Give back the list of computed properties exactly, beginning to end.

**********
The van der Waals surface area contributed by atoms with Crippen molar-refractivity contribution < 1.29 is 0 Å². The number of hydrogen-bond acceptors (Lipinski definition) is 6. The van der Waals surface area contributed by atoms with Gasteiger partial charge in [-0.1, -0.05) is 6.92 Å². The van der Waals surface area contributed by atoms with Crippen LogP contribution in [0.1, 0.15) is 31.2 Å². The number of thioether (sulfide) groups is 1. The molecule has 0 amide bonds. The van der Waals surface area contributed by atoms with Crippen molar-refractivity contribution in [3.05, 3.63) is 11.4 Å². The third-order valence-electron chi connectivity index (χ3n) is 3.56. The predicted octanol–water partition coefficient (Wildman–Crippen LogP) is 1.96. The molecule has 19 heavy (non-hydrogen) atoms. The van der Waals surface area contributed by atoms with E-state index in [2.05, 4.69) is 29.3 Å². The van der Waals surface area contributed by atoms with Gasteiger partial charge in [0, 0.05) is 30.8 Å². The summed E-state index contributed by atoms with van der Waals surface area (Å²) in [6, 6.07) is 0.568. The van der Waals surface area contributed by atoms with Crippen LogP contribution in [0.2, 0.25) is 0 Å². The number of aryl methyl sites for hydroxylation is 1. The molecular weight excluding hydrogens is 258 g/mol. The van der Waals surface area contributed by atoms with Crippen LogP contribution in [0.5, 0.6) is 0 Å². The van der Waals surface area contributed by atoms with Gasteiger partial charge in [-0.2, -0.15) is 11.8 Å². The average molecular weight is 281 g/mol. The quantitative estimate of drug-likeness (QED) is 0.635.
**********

The van der Waals surface area contributed by atoms with Crippen molar-refractivity contribution < 1.29 is 0 Å². The number of hydrogen-bond acceptors (Lipinski definition) is 6. The van der Waals surface area contributed by atoms with Gasteiger partial charge in [-0.1, -0.05) is 6.92 Å². The van der Waals surface area contributed by atoms with Crippen LogP contribution in [0.1, 0.15) is 31.2 Å². The number of thioether (sulfide) groups is 1. The molecule has 0 amide bonds. The van der Waals surface area contributed by atoms with Crippen molar-refractivity contribution in [3.05, 3.63) is 11.4 Å². The third-order valence-electron chi connectivity index (χ3n) is 3.56. The predicted octanol–water partition coefficient (Wildman–Crippen LogP) is 1.96. The molecule has 19 heavy (non-hydrogen) atoms. The van der Waals surface area contributed by atoms with E-state index in [2.05, 4.69) is 29.3 Å². The van der Waals surface area contributed by atoms with Gasteiger partial charge in [0, 0.05) is 30.8 Å². The summed E-state index contributed by atoms with van der Waals surface area (Å²) in [6, 6.07) is 0.568. The van der Waals surface area contributed by atoms with Crippen LogP contribution in [0.2, 0.25) is 0 Å². The number of aryl methyl sites for hydroxylation is 1. The molecular weight excluding hydrogens is 258 g/mol. The van der Waals surface area contributed by atoms with Crippen LogP contribution in [0.5, 0.6) is 0 Å². The van der Waals surface area contributed by atoms with Gasteiger partial charge in [-0.2, -0.15) is 11.8 Å². The average molecular weight is 281 g/mol. The quantitative estimate of drug-likeness (QED) is 0.635.